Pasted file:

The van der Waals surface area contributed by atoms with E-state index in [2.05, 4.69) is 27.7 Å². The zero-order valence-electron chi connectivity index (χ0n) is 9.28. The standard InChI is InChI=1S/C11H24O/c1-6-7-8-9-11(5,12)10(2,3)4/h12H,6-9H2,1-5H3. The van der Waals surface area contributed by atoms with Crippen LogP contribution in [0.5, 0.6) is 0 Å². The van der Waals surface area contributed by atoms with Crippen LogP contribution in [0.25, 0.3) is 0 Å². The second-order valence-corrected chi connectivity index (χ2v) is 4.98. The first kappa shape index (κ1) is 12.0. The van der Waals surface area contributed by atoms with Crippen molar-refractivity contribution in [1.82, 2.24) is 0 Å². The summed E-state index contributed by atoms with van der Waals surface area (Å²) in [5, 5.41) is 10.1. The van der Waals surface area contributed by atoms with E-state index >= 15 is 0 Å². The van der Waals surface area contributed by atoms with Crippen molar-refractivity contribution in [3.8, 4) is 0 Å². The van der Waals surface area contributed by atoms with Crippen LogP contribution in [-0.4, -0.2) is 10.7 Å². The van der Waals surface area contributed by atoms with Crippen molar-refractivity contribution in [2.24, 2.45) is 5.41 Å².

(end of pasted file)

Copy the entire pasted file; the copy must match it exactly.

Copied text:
The van der Waals surface area contributed by atoms with E-state index in [2.05, 4.69) is 27.7 Å². The zero-order valence-electron chi connectivity index (χ0n) is 9.28. The standard InChI is InChI=1S/C11H24O/c1-6-7-8-9-11(5,12)10(2,3)4/h12H,6-9H2,1-5H3. The van der Waals surface area contributed by atoms with Crippen LogP contribution in [0.5, 0.6) is 0 Å². The van der Waals surface area contributed by atoms with Crippen LogP contribution in [0.25, 0.3) is 0 Å². The second-order valence-corrected chi connectivity index (χ2v) is 4.98. The first kappa shape index (κ1) is 12.0. The van der Waals surface area contributed by atoms with Crippen molar-refractivity contribution in [1.82, 2.24) is 0 Å². The summed E-state index contributed by atoms with van der Waals surface area (Å²) in [5, 5.41) is 10.1. The van der Waals surface area contributed by atoms with E-state index >= 15 is 0 Å². The van der Waals surface area contributed by atoms with Crippen molar-refractivity contribution in [3.8, 4) is 0 Å². The van der Waals surface area contributed by atoms with Crippen LogP contribution in [-0.4, -0.2) is 10.7 Å². The van der Waals surface area contributed by atoms with Crippen molar-refractivity contribution in [2.24, 2.45) is 5.41 Å².